What was suggested was to buy a stock ride and go from there. Which I believe how the guy in 1950 would have done it? I don’t know cuz I wasn’t there, and I haven’t learned enough yet to say for sure. I’m not opposed to doing a full ground up build, not at all really. I’d just like to go about it the best way, for me.


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  27. Ok let’s talk comfort for minute. Yeah I’m tall, I’m a big guy. But, I gotta be honest, I like heavy chops. That’s just me. I think I’d be willing to sacrifice comfort for that, because if not I’m not going to be happy with it


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    Last edited: Jan 9, 2018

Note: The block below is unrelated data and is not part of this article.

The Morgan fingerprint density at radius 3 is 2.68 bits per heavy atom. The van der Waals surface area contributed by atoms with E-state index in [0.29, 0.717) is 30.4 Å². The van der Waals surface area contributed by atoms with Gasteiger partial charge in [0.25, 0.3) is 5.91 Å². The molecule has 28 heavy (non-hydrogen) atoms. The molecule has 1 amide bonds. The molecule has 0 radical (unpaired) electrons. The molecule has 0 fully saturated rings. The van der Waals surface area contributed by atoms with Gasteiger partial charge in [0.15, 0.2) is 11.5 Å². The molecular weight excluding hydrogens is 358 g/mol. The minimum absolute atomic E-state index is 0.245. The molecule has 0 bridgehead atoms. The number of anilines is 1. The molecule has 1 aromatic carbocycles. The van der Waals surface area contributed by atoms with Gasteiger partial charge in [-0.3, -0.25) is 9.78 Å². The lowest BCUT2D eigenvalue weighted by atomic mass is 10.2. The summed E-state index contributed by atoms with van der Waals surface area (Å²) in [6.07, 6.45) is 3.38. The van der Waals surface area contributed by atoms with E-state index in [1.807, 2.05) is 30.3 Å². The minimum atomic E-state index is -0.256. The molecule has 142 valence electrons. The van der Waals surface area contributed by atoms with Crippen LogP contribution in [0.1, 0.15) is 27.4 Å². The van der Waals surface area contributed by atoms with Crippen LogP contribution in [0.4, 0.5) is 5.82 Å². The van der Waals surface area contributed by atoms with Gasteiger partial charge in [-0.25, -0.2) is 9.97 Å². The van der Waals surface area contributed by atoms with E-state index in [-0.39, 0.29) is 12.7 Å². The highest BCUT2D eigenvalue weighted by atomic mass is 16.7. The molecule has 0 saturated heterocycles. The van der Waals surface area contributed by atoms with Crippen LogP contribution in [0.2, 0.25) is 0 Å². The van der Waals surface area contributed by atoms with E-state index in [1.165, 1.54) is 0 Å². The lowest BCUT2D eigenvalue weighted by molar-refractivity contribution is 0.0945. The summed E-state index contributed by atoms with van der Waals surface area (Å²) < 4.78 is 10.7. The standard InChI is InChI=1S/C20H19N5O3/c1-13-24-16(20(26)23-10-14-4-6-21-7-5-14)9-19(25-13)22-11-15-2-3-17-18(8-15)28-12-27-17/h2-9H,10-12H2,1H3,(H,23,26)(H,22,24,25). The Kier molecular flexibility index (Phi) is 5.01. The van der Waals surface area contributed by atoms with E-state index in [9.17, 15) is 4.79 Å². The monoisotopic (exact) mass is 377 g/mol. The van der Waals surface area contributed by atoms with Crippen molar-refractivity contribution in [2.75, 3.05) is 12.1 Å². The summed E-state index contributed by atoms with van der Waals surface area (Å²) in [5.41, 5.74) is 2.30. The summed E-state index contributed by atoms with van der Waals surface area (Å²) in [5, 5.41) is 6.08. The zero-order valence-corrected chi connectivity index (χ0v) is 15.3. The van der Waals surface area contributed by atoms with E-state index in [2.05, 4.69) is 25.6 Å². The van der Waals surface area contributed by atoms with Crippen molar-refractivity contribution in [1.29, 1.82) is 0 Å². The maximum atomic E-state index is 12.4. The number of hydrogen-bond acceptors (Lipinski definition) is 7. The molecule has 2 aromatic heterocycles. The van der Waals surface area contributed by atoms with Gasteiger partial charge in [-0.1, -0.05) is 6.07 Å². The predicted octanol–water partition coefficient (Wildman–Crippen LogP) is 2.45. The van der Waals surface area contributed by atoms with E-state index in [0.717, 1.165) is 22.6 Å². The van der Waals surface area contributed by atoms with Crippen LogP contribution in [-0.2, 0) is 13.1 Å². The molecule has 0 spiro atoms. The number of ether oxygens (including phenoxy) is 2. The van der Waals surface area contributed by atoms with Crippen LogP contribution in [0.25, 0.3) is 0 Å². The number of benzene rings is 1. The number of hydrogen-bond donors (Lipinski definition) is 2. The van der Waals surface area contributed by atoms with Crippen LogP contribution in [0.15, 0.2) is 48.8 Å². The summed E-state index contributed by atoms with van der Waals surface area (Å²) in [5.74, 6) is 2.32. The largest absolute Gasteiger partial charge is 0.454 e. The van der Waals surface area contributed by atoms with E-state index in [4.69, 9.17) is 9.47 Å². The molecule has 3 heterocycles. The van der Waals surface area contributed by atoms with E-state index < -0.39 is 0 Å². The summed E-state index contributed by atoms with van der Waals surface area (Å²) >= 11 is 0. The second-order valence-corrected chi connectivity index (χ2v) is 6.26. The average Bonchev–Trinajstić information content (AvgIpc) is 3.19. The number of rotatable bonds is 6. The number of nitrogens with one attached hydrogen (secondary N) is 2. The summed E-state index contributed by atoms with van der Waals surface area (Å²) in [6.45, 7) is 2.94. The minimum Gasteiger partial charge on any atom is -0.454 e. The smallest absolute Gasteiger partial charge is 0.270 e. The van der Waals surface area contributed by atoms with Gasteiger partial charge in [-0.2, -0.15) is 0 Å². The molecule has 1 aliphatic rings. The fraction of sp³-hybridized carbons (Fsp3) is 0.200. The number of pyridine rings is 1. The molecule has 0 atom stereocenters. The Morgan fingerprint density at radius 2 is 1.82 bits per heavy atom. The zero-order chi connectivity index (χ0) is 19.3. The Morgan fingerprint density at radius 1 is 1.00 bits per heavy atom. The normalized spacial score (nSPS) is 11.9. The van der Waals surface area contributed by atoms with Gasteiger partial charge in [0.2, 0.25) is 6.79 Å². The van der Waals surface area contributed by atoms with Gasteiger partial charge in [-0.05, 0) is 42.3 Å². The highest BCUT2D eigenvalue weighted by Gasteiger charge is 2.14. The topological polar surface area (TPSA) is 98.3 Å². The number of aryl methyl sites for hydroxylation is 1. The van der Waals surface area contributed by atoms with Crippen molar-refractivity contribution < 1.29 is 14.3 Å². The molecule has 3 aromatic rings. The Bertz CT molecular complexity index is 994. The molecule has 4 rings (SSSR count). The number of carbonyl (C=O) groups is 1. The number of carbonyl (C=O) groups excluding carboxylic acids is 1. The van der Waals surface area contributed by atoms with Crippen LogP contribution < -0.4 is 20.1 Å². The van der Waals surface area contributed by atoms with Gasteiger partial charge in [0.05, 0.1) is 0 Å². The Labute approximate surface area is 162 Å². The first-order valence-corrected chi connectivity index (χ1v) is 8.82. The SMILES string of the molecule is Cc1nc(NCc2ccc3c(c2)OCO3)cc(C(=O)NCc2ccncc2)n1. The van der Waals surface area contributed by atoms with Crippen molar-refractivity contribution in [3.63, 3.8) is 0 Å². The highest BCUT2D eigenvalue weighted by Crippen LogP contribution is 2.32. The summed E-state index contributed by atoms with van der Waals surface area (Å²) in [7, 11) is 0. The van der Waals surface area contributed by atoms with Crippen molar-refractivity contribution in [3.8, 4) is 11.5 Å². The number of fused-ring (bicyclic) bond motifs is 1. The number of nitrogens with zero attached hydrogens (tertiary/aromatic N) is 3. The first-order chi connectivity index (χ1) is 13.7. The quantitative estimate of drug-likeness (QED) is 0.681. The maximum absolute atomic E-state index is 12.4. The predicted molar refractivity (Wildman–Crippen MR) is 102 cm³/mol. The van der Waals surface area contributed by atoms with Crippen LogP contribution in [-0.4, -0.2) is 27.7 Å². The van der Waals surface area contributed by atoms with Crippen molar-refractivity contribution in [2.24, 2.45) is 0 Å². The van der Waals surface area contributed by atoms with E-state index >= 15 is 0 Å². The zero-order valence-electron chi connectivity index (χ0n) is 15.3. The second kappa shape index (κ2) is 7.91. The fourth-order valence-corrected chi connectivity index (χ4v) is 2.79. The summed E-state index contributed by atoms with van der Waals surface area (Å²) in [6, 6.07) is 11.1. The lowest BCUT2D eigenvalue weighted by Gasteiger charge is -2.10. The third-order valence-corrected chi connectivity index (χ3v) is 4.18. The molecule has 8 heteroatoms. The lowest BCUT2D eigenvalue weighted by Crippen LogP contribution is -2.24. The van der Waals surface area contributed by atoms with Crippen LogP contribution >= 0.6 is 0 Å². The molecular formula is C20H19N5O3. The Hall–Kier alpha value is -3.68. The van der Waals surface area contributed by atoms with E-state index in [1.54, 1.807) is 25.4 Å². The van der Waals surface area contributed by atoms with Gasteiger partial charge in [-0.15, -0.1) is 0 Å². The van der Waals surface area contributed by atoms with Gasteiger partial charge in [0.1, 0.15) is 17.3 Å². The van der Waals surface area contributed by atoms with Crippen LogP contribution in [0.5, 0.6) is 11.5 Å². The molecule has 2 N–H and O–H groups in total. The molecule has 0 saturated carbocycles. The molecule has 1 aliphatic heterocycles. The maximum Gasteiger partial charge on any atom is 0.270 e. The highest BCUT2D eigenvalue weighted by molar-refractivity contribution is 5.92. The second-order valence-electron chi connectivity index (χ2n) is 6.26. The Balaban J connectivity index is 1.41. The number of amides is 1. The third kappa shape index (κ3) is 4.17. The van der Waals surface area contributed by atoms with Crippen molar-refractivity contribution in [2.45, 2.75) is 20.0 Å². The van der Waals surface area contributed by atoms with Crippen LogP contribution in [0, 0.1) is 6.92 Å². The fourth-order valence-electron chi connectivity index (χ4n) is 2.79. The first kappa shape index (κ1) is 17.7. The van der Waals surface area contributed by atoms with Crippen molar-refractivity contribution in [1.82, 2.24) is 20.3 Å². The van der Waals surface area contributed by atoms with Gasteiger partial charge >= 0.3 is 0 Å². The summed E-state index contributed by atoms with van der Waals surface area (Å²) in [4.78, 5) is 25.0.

Poh and lothiandon1940 like this.
  28. Updated suggestion:
    Chopping for you seems to be
    THE major part of your Hot Rod needs!
    Buy a decent '30-'31 Ford coupe and do the chop
    you want before doing anything else, (Except wheels and tires!)
    Drive it around and see how you like it. If you do
    you are in, if not there is always somebody around who
    would buy a chopped car! Like me for example!
     
  29. Find someone with a chopped car, tell them your plans see if they will let you sit in the car.

    I really dislike chopped cars, I have ridden in a few I could not see I had to slump way down in the seat to see out of the windshield, I almost got car sick on a half mile ride.

    I am 5' 10"
     
    Donuts & Peelouts likes this.